DS Machines alternative to leaving the air wash control wide open was to place a paper clip on my bimetallic thermostat flapper to keep it from being able to fully close. They emphasized that this is was not as good a choice, but would likely also work to prevent wood puff-backs.

On the positive side, the window in the door is staying clean since I stopped throttling down on the air wash control.


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Post By: Lightning » Fri. Dec. 29, 2017 9:32 am

Is there no middle ground with the trying to control the burn rate?

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Post By: lsayre » Fri. Dec. 29, 2017 9:32 am

Dave 1234 wrote:
Fri. Dec. 29, 2017 9:15 am
Tread very lightly Larry !

When your faithful coal boiler finds out you are putt'in the wood to a stove............. things could get ugly!!

Dave :lol: :clap:
Yes, I can see things starting to fail already in retribution. :lol:

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Post By: lsayre » Fri. Dec. 29, 2017 9:34 am

Lightning wrote:
Fri. Dec. 29, 2017 9:32 am
Is there no middle ground with the trying to control the burn rate?
Not that I can see for compressed sawdust wood blocks, unless you don't mind an occasional boom. I'm certain that I could throttle it down once I was convinced that the volatiles had burned off. I'm also certain that I could open it up further and see 700 degrees, so 550 degrees is OK by comparison.

Don't ever let anyone tell you that you can't get puff-backs from wood.

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Post By: Dave 1234 » Fri. Dec. 29, 2017 9:44 am

lsayre wrote:
Fri. Dec. 29, 2017 9:34 am
Not that I can see for compressed sawdust wood blocks, unless you don't mind an occasional boom. I'm certain that I could throttle it down once I was convinced that the volatiles had burned off. I'm also certain that I could open it up further and see 700 degrees, so 550 degrees is OK by comparison.

Don't ever let anyone tell you that you can't get puff-backs from wood.
Larry, IDK how much wood burning you have done, but I always marveled at the glowing stove pipe we would get on a really cold night here. I never looked to see what the temp of glowing tin is but I know a sh............t load of heat was going up the stack.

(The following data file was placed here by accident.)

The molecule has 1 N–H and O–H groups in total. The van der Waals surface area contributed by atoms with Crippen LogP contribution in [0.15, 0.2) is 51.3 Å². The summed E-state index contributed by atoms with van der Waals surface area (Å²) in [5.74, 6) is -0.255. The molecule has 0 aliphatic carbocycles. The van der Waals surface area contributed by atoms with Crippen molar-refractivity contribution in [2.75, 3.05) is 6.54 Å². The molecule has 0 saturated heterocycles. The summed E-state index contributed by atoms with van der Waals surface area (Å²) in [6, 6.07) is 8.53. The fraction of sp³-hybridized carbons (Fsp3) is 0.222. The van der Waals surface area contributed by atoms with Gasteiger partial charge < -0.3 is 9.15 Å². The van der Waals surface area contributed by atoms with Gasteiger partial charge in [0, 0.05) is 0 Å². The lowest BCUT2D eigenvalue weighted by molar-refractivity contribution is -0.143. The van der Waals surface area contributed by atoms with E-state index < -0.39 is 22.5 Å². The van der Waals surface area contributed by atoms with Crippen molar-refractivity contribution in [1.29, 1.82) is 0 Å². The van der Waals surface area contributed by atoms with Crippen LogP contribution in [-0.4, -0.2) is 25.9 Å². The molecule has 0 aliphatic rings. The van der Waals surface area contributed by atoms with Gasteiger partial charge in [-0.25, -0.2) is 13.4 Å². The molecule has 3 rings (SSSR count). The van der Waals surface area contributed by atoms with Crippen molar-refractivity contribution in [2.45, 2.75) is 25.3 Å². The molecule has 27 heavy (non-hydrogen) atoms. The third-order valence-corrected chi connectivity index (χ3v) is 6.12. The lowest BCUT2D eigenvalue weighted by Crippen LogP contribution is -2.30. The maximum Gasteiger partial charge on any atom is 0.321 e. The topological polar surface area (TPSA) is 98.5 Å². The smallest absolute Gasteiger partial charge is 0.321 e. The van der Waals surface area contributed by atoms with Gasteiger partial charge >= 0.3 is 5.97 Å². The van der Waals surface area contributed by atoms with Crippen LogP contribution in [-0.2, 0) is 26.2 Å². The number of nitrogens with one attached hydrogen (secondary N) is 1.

Dave

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lsayre
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Location: N/E Ohio, between Medina and Wadsworth

Post By: lsayre » Fri. Dec. 29, 2017 9:58 am

I should clarify that after the volatiles are gone the stove settles down to 400 - 450 degrees for a couple hours, and when it falls from there it is time to feed it again and drive it back up to ~550 - 560 degrees again.

Another plus for the compressed sawdust wood blocks is their unbelievably low ash content. I'm initially guessing at ash removal once a week, and even at that it won't be much ash to dispose of from a volume or weight perspective. Perhaps half a hods worth.
Last edited by lsayre on Fri. Dec. 29, 2017 10:39 am, edited 2 times in total.

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Post By: Lightning » Fri. Dec. 29, 2017 10:01 am

lsayre wrote:
Fri. Dec. 29, 2017 9:34 am
Don't ever let anyone tell you that you can't get puff-backs from wood.
Oh I know lol, I've had coworkers tell me about frantic wives calling them because the wood stove was violently huffing at them :lol: of course that's when I introduce the coal card haha

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Post By: franco b » Fri. Dec. 29, 2017 10:15 am

Half the heat in wood is in the gas. Not burning it means smoke, but burning it overwhelms the heat exchange.

The problem was solved hundreds of years ago with massive masonry heat exchange, or in modern stoves with pellet feed a little at a time steadily.